Design and Handling

The P50 is a very traditional-looking compact camera. Whether you consider it to be utilitarian and functional or just a bit unimaginative will depend on your own perspective but it's a perfectly sensible shape for a camera to be. The use of materials is pretty good, though - they're not quite as impressive as the plastics used on the P5100 (which look and feel just like the magnesium alloy body panel on the same camera), but the combination of slightly textured plastic and rubber hand grip are above average for a camera of this price. It'll certainly do well in the all-important 'pick it up in a camera shop' test.


The P50 is a very pleasant little camera to hold. There's a well positioned dimpled thumb grip on the back and a comfortable, grippy rubber grip at the front. Even people with the largest hands should be able to get a solid grip on the P50.

Key body elements

The mode dial gives direct access to three scene modes and a further option to reach the others. Don't let the little 'M' fool you though - It offers very little control. This is very much a 'point and shoot', not a camera to learn about manual exposure control.

It is also easily knocked when the camera is in a bag or pocket. Get used to the message: "Warning! Mode dial is not in the proper position."

The P50 has a 2.4inch, 115,000 pixel screen. This is pretty low resolution by contemporary standards but is about what you'd expect to find on such an inexpensive camera.
There is an optical viewfinder on the P50, but it's pretty much useless. It shows 75% the width and 75% of the height of the frame - so it gives a good impression of what will appear in the top-right-hand 56% of the final shot's area. This isn't unusual for the optical viewfinders on compacts cameras. They are essentially pointless in the majority of situations, though they can get you out of a stick if the sun is so bright you can't see the screen.
The Nikon has a lens that goes to a very useful 28mm equivalent at the wide-angle end of things. The 105mm equivalent long end of the zoom, with its f/5.6 maximum aperture is less exciting, however.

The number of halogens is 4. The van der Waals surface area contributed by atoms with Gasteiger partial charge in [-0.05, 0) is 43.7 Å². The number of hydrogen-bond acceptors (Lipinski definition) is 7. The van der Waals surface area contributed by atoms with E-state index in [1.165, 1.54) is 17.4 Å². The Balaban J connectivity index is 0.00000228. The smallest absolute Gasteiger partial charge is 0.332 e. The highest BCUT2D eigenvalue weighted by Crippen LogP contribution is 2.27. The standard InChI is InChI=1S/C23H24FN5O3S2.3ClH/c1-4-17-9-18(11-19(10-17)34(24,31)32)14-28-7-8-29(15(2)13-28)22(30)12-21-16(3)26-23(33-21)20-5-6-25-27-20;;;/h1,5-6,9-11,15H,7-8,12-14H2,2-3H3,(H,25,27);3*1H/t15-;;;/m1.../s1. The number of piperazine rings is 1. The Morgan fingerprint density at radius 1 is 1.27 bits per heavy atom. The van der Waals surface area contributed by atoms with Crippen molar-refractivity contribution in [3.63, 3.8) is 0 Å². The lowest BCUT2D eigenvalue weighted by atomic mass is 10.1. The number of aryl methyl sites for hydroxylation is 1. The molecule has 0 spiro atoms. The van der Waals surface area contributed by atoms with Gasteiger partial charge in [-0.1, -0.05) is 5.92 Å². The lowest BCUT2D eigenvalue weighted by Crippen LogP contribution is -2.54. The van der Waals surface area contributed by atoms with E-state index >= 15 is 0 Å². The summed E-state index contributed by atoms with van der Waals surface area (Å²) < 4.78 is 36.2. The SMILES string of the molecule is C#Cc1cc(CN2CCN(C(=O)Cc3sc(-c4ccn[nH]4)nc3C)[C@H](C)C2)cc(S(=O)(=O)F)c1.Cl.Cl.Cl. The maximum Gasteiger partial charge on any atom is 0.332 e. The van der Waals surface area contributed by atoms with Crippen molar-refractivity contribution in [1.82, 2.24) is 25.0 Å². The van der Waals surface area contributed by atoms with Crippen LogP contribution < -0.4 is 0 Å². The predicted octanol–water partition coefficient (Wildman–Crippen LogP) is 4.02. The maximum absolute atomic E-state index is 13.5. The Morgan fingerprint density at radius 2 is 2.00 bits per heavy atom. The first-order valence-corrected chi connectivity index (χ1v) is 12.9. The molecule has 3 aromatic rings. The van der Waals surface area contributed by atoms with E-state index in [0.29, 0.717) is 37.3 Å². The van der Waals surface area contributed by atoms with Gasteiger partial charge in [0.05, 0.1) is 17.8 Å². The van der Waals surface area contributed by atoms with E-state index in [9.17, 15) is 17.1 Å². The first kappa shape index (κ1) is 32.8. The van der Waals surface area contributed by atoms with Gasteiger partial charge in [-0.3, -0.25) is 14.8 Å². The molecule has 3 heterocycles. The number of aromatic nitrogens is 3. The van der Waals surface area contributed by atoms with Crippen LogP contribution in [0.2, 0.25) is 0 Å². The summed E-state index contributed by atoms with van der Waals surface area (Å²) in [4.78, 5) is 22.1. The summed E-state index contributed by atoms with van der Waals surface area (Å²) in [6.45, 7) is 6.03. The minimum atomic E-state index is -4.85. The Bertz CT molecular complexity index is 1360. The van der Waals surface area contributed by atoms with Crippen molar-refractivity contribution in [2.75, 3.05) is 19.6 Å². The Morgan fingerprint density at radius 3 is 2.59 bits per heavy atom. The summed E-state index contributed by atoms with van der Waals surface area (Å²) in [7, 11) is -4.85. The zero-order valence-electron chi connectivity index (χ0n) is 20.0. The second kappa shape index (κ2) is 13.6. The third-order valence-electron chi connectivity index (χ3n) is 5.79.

The P50 uses SD standard memory and takes two AA batteries. These add convenience but expect slow flash-recycle times with NiMH and paltry battery life with alkalines. Again, it keeps the purchase price of the camera down.

Controls & Menus

Unsurprisingly, the P50 uses a very similar interface to the one that appears on the higher-resolution P5100. However, without the P5100's control wheel, many of the interface's quirks and inconsistencies pretty much disappear, making the P50 rather more pleasant to use.

In a tried-and-tested manner, the P50 gives you a choice of view during record mode. You can just choose to view the recording mode and the focus area, or you can add the shutter speed and aperture values... ...or see the full shooting details, including shots remaining, image size, image quality and sensitivity settings. What you can't do is add composition gridlines - an unusual and disappointing omission (The P5100 has them).
The shooting menu contains the 11 options you're most likely to want access to. They're well selected but spread out over three pages, so require a lot of scrolling... ...or they can be displayed as a grid of icons. Once you've learned what each symbol means, it's a quick and simple way to access the commonly changed settings.
The setup menu is accessed from a dial setting on the top of the camera and allows the underlying, less regularly changed settings to be altered, including the menu/icon option. Adjusting the White Balance suddenly offers a view of the image being shot - allowing you to preview the effect of the change you're about to make. It's a nice touch.
Many menus options have a '?' icon at the bottom left of the screen. Pressing to zoom in brings up a brief, usually useful explanation of what the option does. Rather than having to connect the camera to a computer to retrieve images from the internal memory (which fits around 8 full sized images), the camera lets you copy them off to a memory card.
Like all good modern point and shoots, the P50 has a lot of scene modes. It gets the balance about right between having a useful mode for the situation you're in and having so many that you can't remember them all and never use them. The P50 has what seems a good selection of movie modes but, as we'll come to later, anyone wanting to use them may find themselves feeling a little let down.